People tend to view augmented reality and virtual reality as two different things.
I always thought that this is obvious, but apparently, it’s not: AR and VR are two ends of one spectrum. While there are distinct use cases for both, in the future the real power will come from being able to mix and match between both.
I imagine one headset where you can selectively blend in elements into the real world, until you’re in a completely virtual world.
Simple example: You are sitting at your desk with your colleague and working on a project. Your other colleague also wants to join in, but she’s physically somewhere else. Now, you can just add her. For her, everything will be virtual. For you and your local colleague only her avatar will be virtual. One can think of several other use cases where this seamless mixing and matching can be extremely empowering, such in education, professional training, and social things like concerts.
I’m not the first person to see it this way, obviosuly. Oculus Chief Scientist Michael Abrash lays out this vision each year at the Oculus Connect conference.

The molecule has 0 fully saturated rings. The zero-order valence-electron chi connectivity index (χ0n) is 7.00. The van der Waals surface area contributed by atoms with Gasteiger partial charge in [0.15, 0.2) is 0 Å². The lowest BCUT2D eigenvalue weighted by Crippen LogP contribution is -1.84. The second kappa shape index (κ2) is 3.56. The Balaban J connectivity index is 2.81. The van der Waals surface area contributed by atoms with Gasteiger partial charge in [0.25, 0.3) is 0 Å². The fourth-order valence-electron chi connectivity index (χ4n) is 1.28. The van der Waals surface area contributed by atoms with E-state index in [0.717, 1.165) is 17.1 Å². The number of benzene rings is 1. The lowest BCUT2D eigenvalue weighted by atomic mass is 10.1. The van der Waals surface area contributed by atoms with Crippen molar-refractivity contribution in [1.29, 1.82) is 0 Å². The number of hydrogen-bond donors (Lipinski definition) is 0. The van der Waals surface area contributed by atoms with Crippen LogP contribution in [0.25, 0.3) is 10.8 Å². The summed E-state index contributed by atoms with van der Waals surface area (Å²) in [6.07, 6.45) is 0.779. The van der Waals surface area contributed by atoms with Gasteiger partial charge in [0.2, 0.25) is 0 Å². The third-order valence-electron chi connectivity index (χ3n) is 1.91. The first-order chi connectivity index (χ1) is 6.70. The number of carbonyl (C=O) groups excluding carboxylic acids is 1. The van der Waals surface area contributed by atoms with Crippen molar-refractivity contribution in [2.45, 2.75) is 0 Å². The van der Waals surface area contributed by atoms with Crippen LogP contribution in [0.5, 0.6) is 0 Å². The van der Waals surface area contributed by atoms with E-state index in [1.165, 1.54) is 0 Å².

From a technological point of view, it’s much harder to make a compelling AR headset than a VR headset. That’s why we’re now seeing mass–market ready VR headsets, while AR headset makers are focussing on professional niches. However, advancements in research for VR headsets also benefits AR headset. Again, two sides of the same coin.
Why is it harder to make AR headsets?
Most AR headsets overlay virtual graphics on the real world by projecting light into a lense that is in front of your eyes, which then mixes with the light from your environment. Another approach is to use cameras to pass through real world information into the user’s eyes. Obviosuly, both approaches have pros and cons and you can read more about it in this article by Daniel Wagner.
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